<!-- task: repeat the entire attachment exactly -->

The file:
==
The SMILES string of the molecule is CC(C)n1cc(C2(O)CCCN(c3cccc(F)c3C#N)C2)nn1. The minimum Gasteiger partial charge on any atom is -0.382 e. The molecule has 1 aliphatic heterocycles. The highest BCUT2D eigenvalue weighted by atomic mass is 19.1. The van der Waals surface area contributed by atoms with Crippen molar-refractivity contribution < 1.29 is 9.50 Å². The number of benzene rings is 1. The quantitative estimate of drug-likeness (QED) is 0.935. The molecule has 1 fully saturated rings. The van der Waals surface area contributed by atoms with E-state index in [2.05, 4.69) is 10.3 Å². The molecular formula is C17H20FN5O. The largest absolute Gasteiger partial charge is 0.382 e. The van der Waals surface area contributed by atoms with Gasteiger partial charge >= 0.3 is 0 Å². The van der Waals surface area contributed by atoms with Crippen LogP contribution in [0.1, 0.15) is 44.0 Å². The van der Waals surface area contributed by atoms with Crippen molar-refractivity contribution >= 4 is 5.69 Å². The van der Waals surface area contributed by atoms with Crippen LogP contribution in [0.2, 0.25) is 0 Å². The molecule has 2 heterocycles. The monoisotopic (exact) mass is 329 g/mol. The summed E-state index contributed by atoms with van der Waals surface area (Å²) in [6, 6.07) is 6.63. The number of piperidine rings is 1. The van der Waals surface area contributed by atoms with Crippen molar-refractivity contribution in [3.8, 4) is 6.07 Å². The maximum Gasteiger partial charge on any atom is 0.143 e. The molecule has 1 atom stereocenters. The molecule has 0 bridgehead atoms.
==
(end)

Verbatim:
The SMILES string of the molecule is CC(C)n1cc(C2(O)CCCN(c3cccc(F)c3C#N)C2)nn1. The minimum Gasteiger partial charge on any atom is -0.382 e. The molecule has 1 aliphatic heterocycles. The highest BCUT2D eigenvalue weighted by atomic mass is 19.1. The van der Waals surface area contributed by atoms with Crippen molar-refractivity contribution < 1.29 is 9.50 Å². The number of benzene rings is 1. The quantitative estimate of drug-likeness (QED) is 0.935. The molecule has 1 fully saturated rings. The van der Waals surface area contributed by atoms with E-state index in [2.05, 4.69) is 10.3 Å². The molecular formula is C17H20FN5O. The largest absolute Gasteiger partial charge is 0.382 e. The van der Waals surface area contributed by atoms with Gasteiger partial charge >= 0.3 is 0 Å². The van der Waals surface area contributed by atoms with Crippen LogP contribution in [0.1, 0.15) is 44.0 Å². The van der Waals surface area contributed by atoms with Crippen molar-refractivity contribution >= 4 is 5.69 Å². The van der Waals surface area contributed by atoms with Crippen LogP contribution in [0.2, 0.25) is 0 Å². The molecule has 2 heterocycles. The monoisotopic (exact) mass is 329 g/mol. The summed E-state index contributed by atoms with van der Waals surface area (Å²) in [6, 6.07) is 6.63. The number of piperidine rings is 1. The van der Waals surface area contributed by atoms with Crippen molar-refractivity contribution in [3.8, 4) is 6.07 Å². The maximum Gasteiger partial charge on any atom is 0.143 e. The molecule has 1 atom stereocenters. The molecule has 0 bridgehead atoms.